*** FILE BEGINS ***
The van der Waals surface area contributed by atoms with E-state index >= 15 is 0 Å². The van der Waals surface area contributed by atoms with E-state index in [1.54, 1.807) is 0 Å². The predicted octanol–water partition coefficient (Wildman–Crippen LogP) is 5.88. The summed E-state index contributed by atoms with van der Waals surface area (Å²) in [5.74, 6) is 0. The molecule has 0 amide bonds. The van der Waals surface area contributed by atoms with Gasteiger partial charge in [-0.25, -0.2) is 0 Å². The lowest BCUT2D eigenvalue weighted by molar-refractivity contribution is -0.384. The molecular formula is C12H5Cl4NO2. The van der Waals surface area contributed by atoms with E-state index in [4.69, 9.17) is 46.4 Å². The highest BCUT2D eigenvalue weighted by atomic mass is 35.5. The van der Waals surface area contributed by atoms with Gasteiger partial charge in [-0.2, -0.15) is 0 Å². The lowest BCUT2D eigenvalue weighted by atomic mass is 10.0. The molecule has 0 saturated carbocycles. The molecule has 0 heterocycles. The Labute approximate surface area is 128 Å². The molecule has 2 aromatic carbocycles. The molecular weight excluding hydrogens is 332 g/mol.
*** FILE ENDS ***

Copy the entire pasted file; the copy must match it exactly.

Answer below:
The van der Waals surface area contributed by atoms with E-state index >= 15 is 0 Å². The van der Waals surface area contributed by atoms with E-state index in [1.54, 1.807) is 0 Å². The predicted octanol–water partition coefficient (Wildman–Crippen LogP) is 5.88. The summed E-state index contributed by atoms with van der Waals surface area (Å²) in [5.74, 6) is 0. The molecule has 0 amide bonds. The van der Waals surface area contributed by atoms with Gasteiger partial charge in [-0.25, -0.2) is 0 Å². The lowest BCUT2D eigenvalue weighted by molar-refractivity contribution is -0.384. The molecular formula is C12H5Cl4NO2. The van der Waals surface area contributed by atoms with E-state index in [4.69, 9.17) is 46.4 Å². The highest BCUT2D eigenvalue weighted by atomic mass is 35.5. The van der Waals surface area contributed by atoms with Gasteiger partial charge in [-0.2, -0.15) is 0 Å². The lowest BCUT2D eigenvalue weighted by atomic mass is 10.0. The molecule has 0 saturated carbocycles. The molecule has 0 heterocycles. The Labute approximate surface area is 128 Å². The molecule has 2 aromatic carbocycles. The molecular weight excluding hydrogens is 332 g/mol.